It’s been roughly seven months since The Elder Scrolls V: Skyrim hit store shelves, and chances are most players of the game have not seen everything there is to offer in it. However, that’s not stopping Bethesda from plopping the very first “expansion” into our laps… and no, it’s not horse armor related this time. Dubbed Dawnguard, this content adds a new wrinkle to the overall plight of Skyrim and puts even more of an emphasis on one of the more popular aspects of the franchise: the supernatural.
Platforms: PC, PS3, Xbox 360 (Version Played)
Publisher: Bethesda Softworks
Developer: Bethesda Softworks
Genre: Vampire Hunter… or Hunted
Release: June 26, 2012 (Xbox 360), TBA (PC, PS3)
ESRB: Rating Mature
Capitalizing on the latest popular culture trend (even though vampires have been part of Elder Scrolls lore for years), Dawnguard deals with vampires. However, these vampires aren’t hormonal teenagers or some other saccharine tripe… they’re mean, and nasty, and believe in a prophecy that will blot out the sun so they can roam Skyrim without issue. In the case of Dawnguard, you can join up with the vamps, or join up with the actual Dawnguard to end their reign of terror and stop the prophecy from coming true. Along the way, you’ll visit brand new locations within Skyrim proper, and encounter a race long thought extinct… or at least a race thought to be incapable of communication. The overall story generally plays out the same way, regardless of the faction you choose to represent, but they’re different enough to warrant checking them both out without feeling like you’re wasting 10-15 hours by repeating it.
In addition to the meaty main quest, there’s a surprising amount of “side” content, which pushes Dawnguard into a role as more of an expansion pack rather than just a simple add-on. In particular, there’s a massive sidequest that involves multiple Dwemer ruins and ends with a special forge to craft a unique item. It’s large enough that there’s an Achievement for it, which was not the case for any random sidequest in Skyrim proper. There’s also a new weapon, the crossbow. It works toward your archery skill rather than something brand new, but regardless of classification it’s an enjoyable weapon to wield, especially at higher archery levels. In addition, the game implements “perks” for being a vampire or a werewolf, earned by using their unique abilities in combat. The werewolf is an especially nice surprise, given how little attention it was given in the core game, despite it being such a huge part of the Companions questline. Finally, it’s now possible to visit the Thieves Guild in Riften and get a little cosmetic surgery. You can’t change your gender, but it’s nice to be able to fix your face if you have a high-level character and don’t want to start over just to fix something.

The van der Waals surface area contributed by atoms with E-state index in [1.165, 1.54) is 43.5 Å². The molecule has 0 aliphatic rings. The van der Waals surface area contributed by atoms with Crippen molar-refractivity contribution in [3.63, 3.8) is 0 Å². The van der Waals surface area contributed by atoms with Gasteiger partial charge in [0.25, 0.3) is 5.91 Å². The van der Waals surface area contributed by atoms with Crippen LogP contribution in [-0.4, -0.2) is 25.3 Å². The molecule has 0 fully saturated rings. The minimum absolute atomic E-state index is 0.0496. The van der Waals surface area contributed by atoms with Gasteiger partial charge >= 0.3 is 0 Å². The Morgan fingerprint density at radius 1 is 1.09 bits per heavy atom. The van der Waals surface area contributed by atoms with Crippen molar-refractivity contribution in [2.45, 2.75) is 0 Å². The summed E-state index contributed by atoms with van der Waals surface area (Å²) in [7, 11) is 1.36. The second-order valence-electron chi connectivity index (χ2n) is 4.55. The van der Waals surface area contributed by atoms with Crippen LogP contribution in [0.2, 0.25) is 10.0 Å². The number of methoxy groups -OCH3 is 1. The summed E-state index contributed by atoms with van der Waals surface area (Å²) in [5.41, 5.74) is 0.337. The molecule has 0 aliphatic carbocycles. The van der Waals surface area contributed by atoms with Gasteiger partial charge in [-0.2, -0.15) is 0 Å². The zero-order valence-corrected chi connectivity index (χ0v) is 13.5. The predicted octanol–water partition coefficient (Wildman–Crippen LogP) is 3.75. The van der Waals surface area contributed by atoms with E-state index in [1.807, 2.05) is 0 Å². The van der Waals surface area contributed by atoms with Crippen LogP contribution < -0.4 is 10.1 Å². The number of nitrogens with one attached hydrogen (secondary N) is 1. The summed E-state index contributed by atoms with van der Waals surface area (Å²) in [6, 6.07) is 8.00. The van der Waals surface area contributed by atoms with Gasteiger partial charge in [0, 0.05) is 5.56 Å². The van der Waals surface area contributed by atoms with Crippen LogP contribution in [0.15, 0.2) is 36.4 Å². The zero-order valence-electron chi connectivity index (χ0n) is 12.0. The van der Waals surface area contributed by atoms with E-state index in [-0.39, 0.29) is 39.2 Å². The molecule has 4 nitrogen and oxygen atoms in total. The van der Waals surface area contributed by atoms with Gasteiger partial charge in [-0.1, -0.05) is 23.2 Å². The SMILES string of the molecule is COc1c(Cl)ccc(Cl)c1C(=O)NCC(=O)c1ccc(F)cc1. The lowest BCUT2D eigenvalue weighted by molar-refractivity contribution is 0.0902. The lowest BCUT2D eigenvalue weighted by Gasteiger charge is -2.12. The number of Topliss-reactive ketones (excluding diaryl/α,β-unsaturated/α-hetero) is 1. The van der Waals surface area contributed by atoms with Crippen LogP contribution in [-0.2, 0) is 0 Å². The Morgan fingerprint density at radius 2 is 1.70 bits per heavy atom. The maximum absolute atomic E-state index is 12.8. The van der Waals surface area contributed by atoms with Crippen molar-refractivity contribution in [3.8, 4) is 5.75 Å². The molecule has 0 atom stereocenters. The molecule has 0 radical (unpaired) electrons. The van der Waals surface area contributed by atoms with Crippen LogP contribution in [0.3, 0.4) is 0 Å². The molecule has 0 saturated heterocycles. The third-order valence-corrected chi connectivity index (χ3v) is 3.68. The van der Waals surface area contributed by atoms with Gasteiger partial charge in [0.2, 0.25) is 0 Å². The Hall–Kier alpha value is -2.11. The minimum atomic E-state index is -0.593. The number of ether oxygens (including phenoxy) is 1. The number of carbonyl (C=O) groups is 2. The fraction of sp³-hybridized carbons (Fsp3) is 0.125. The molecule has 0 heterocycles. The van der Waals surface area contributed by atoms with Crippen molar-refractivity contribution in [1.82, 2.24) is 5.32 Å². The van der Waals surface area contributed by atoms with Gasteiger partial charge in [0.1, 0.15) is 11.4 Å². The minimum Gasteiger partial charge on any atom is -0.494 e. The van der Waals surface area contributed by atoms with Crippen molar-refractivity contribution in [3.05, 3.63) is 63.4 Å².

Dawnguard almost completely takes place within the original Skyrim map. Unlike most other expansions which take you to a different land, this content simply adds new locations to your map. That’s not to say these new areas are rehashes or lazy, however. A massive area dubbed the Forgotten Vale features a dark, damp, and complicated series of caves, along with an immense and beautiful outside area that has some of the best art design in the entire game. Note, though, that I said it almost completely takes place within Skyrim. In the main quest, you’ll encounter an area dubbed the Soul Cairn. While it’s not exactly one of the planes of Oblivion from the last game, it’s a huge – and very purple – area where souls trapped from Soul Gems hang out. This area is large enough to not only host a solid amount of the main quest, but also support a handful of sidequests. Good luck finding all the pages of dead weirdo writer’s book, though.
Obviously, the question is whether or not Dawnguard is worth the $20 price. In most respects, the answer is definitely “yes.” It’s absolutely a larger package than the $10 downloads from Fallout 3, or Fallout: New Vegas, yet at the same time it doesn’t have as much going on as the $30 Shivering Isles expansion pack from Elder Scrolls IV: Oblivion. Instead, it fits right into that $20 sweet spot. If you’re completely exhausted from playing what was already on the disc, perhaps wait for a sale or even the eventual “Game of the Year” edition. However, if you’re dedicated to Skyrim and just want more to mess around with, it’s 1600 Microsoft Spacebucks well spent.
Review Disclosure: A retail copy of The Elder Scrolls V: Dawnguard was purchased by Warp Zoned for the purposes of this review.